Everything you need to know about Wilson Disease About Wilson Disease Wilson disease is a genetic disorder that is fatal unless detected and treated before serious illness from copper poisoning develops. Wilson disease affects approximately one in 30, people worldwide.
The gene codes for a P-type cation transport enzyme ATPase that transports copper into bile and incorporates it into ceruloplasmin.
Ten percent have no detectable mutation. Relatively little is known about the relative impact of various mutations, although the HQ mutation seems to predict later onset and predominantly neurological problems, according to some studies.
This gene produces prion proteinwhich is active in the brain and other tissues and also appears to be involved in transporting copper.
In order to inherit it, both of the parents of an individual must carry an affected gene. Most have no family history of the condition. All can cause cirrhosis at a young age.
The other members of the group are Indian childhood cirrhosis ICCendemic Tyrolean infantile cirrhosis and idiopathic copper toxicosis. These are not related to ATP7B mutations: A transporter protein on the cells of the small bowelcopper membrane transporter 1 Ctr1; SLC31A1carries copper inside the cells, where some is bound to metallothionein and part is carried by ATOX1 to an organelle known as the trans-Golgi network.
Here, in response to rising concentrations of copper, an enzyme called ATP7A releases copper into the portal vein to the liver. Liver cells also carry the CMT1 protein, and metallothionein and ATOX1 bind it inside the cell, but here it is ATP7B that links copper to ceruloplasmin and releases it into the bloodstream, as well as removing excess copper by secreting it into bile.
Copper accumulates in the liver tissue; ceruloplasmin is still secreted, but in a form that lacks copper termed apoceruloplasmin and is rapidly degraded in the bloodstream. The liver also releases copper into the bloodstream that is not bound to ceruloplasmin.
This free copper precipitates throughout the body but particularly in the kidneys, eyes and brain. In the brain, most copper is deposited in the basal gangliaparticularly in the putamen and globus pallidus together called the lenticular nucleus ; these areas normally participate in the coordination of movement as well as playing a significant role in neurocognitive processes such as the processing of stimuli and mood regulation.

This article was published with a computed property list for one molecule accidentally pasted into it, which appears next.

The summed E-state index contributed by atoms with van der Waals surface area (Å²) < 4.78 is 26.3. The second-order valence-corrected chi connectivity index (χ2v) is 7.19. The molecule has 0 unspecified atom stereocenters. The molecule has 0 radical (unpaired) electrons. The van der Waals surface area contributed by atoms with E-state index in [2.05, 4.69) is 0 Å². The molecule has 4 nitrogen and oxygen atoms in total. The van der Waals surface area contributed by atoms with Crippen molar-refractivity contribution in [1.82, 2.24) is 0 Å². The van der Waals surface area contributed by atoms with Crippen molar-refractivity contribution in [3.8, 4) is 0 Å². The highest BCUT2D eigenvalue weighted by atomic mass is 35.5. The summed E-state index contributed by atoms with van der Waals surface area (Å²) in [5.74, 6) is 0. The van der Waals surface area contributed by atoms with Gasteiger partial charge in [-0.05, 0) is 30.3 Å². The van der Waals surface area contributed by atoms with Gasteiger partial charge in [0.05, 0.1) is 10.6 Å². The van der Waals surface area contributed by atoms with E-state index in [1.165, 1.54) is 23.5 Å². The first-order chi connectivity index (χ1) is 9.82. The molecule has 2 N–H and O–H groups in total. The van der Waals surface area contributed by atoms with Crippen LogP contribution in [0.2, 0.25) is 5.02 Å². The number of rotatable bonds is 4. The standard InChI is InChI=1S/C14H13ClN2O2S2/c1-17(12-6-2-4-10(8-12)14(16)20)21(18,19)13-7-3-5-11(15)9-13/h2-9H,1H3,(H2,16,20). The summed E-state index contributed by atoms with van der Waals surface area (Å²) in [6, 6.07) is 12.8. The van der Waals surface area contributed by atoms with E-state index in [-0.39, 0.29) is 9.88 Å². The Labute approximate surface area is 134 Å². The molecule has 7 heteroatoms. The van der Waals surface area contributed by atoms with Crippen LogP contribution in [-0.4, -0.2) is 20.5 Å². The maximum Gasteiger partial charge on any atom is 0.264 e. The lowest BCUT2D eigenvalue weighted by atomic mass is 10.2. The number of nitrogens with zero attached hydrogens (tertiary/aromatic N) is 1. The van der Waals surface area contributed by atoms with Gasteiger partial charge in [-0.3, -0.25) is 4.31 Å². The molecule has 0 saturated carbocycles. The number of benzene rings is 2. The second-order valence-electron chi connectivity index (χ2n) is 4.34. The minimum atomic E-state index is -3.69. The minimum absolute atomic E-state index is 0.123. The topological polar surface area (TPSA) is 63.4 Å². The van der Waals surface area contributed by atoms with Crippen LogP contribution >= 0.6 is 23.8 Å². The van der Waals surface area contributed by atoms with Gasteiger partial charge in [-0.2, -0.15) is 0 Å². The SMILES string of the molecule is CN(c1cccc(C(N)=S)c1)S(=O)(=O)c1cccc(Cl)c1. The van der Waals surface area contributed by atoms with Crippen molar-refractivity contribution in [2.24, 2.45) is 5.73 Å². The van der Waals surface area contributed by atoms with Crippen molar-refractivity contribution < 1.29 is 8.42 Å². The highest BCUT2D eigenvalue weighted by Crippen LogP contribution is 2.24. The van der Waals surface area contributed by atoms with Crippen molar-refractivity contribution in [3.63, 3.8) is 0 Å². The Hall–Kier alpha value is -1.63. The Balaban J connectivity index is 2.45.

Most have slightly abnormal liver function tests such as a raised aspartate transaminasealanine transaminase and bilirubin level. If the liver damage is significant, albumin may be decreased due to an inability of damaged liver cells to produce this protein; likewise, the prothrombin time a test of coagulation may be prolonged as the liver is unable to produce proteins known as clotting factors.
The gold standard —or most ideal test—is a liver biopsy. In many cases, however, further tests are needed. This is assessed microscopically for the degree of steatosis and cirrhosisand histochemistry and quantification of copper are used to measure the severity of the copper accumulation. In more advanced disease, the changes observed are quite similar to those seen in autoimmune hepatitis, such as infiltration by inflammatory cells, piecemeal necrosis and fibrosis scar tissue.
In advanced disease, finally, cirrhosis is the main finding. In acute liver failure, degeneration of the liver cells and collapse of the liver tissue architecture is seen, typically on a background of cirrhotic changes. Histochemical methods for detecting copper are inconsistent and unreliable, and taken alone are regarded as insufficient to establish a diagnosis.
Once a mutation is confirmed, it is possible to screen family members for the disease as part of clinical genetics family counseling. Since mutations of the WD gene vary between populations, research and genetic testing done in countries like the USA or United Kingdom can pose problems as they tend to have more mixed populations.
Some increase the removal of copper from the body, while others prevent the absorption of copper from the diet. Generally, penicillamine is the first treatment used.
This binds copper chelation and leads to excretion of copper in the urine. Hence, monitoring of the amount of copper in the urine can be done to ensure a sufficiently high dose is taken. Penicillamine is not without problems:Essay the wilsons disease - The Wilson’s Disease The Wilson’s disease is a genetic disorder of the thirteenth chromosome.
This disease is an inherited disease and it is mostly likely to be in all of the offspring if a parent had it. Wilson's Disease: The Effects of Copper Toxicity in the Body Words 11 Pages Dr. Samuel Alexander Kinnier Wilson was a British neurologist who first described a .
Wilsons disease is a relatively rare hereditary condition in which excessive amounts of copper accumulate in the body. Small amounts of . Wilsons disease Essay Kenzi Rentmeister Bio April 22, Disease fact sheet What is Wilson disease?
Wilson disease is a genetic disorder that prevents the body from getting rid of extra copper. A small amount of copper obtained from food is needed to stay healthy, but too much copper is poisonous.
Wilsons Disease Essays: Over , Wilsons Disease Essays, Wilsons Disease Term Papers, Wilsons Disease Research Paper, Book Reports. ESSAYS, term and research papers available for UNLIMITED access Order plagiarism free custom written essay Wilsons Disease Wilson's Disease is a genetic disorder that is fatal unless .
Essay the wilsons disease - The Wilson’s Disease The Wilson’s disease is a genetic disorder of the thirteenth chromosome. This disease is an inherited disease and it is mostly likely to be in all of the offspring if a parent had it.
It is the unnecessary increase of copper in the liver and brain.